I became friends with Andrew Orlando in the mid-‘90s when we were both members of the band Black Army Jacket. During that time, he still ran Reservoir Records, the label he founded earlier in the decade.
During its run, Reservoir Records released titles by such bands as Silent Majority, Jesuit, Spazz, C.R., and Pig Destroyer, among other bands.
I chatted with Andrew in honor of ‘90s Hardcore Week.
What sparked the idea to start Reservoir Records, and was the name inspired by Mr. Tarantino?
Without a doubt, it was one of the reasons. I remember going to see Reservoir Dogs when it came out at the Elmwood Theatre in Queens. After it was over, I stayed and watched the next showing. Best line: “You shoot me in a dream, you better wake up and apologize”. [Harveyt] Keitel ruled '90s films. If you look up "reservoir" in the dictionary, one of the definitions is: a supply or source of something. I thought that was cool and made sense to me for a label name.
The first release on the label was Doc Hopper’s "Aloha" album on vinyl. Since they weren’t from our area in NYC, how did your relationship with them begin? Also, was the pressing and production a big learning experience where you made mistakes, or was it a relatively smooth experience?
Initially, I was going to put out a compilation 7” of Long Island bands but could not get it together and I had the label money I saved burning a hole in my pocket. I was talking to my good friend, Will Tarrant (Chainsaw Safety Records), and he told me they were looking for someone to do the vinyl of their 1st LP, "Aloha". I had seen them before and really liked them, Chris Pierce is a great talent and they were all really cool. They toured a lot too so; it was kind of a no brainer for me.
As for the pressing and production, I learned how to press records from the other labels I had close contact with from volunteering at ReConstruction Records (a record store in NYC). The people that helped me a lot were Freddy Alva (Wardance Records), Charles Maggio (Gern Blandsten), Freedom Tripodi (Struggle Records), and, of course, Will Tarrant and Tom O'Hagan from Chainsaw Safety Records/Thrashing Mad.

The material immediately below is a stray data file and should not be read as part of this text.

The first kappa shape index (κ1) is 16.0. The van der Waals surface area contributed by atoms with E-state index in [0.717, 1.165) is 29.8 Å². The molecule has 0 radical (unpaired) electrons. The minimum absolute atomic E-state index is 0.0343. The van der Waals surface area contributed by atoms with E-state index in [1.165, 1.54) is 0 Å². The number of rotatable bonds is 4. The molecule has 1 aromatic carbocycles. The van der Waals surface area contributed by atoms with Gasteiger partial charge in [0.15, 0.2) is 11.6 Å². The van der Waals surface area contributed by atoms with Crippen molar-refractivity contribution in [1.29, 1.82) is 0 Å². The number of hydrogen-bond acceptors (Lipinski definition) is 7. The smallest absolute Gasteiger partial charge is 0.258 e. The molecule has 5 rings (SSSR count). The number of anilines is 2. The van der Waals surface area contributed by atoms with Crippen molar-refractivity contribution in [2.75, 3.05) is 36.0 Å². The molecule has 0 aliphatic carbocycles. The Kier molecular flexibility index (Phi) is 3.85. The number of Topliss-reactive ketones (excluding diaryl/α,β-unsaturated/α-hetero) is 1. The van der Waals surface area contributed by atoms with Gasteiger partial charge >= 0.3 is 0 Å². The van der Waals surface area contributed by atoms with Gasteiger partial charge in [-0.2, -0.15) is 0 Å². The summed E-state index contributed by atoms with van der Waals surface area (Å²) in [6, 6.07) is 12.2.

Without them, I would have no clue what to do. They gave me the encouragement I needed to start the label. Because of their guidance, I did not make a lot of mistakes to start off so it set the course for the label in the beginning.
Silent Majority was a young band that was part of the Long Island hardcore scene you released two EPs by early on in their run. What was it about the band that resonated with you?
They were young and really good players. They had that awesome melodic hardcore sound like 7 Seconds, Gorilla Biscuits, and Lifetime, without blatantly ripping off any bands. Their demo was also excellent and they had a great following on Long Island. I think Brian Meehan (Loya to None, Milhouse, Kill Your Idols, Celebrity Murders) connected me with Tommy Corrigan (vocals) and brokered the deal over the phone to put out their 1st 7”, This Island Earth.
The Garden Variety/Hell No split Reservoir released brings up an interesting point. Though Garden Variety went on to release a record on Headhunter/Cargo, and get a bit of wider acclaim outside of the NYC area, they certainly should have been bigger. I know you also spent a lot of time with them around that time. Why do you think they didn’t get more popular than they did?
I think if Garden Variety stayed together and toured more, they would have gotten bigger for sure. Knocking the Skill Level is a classic album and it should have been followed up. The recent box set was cool!
As far as Hell No, Freddy Alva included them on his contribution to this ‘90s Hardcore Week, but I always found them to be tough to categorize. You also released their ¡Adios Armageddon! album on Reservoir. Do you think they were ahead of their time?
Yes, the mid-'90s were a time when people my age were turning into adults and tastes were changing. A lot of the NYC scene gravitated away from hardcore and into noise/indie rock like AmRep/Touch & Go, etc. I think Hell No fit more into that scene but they never really broke in that crowd, even though they fit perfectly.
A band people in our local hardcore community will always associate Reservoir Records with was C.R. Tell me how you came to be like their honorary member. Why do you think that band was so special for so many people in our area?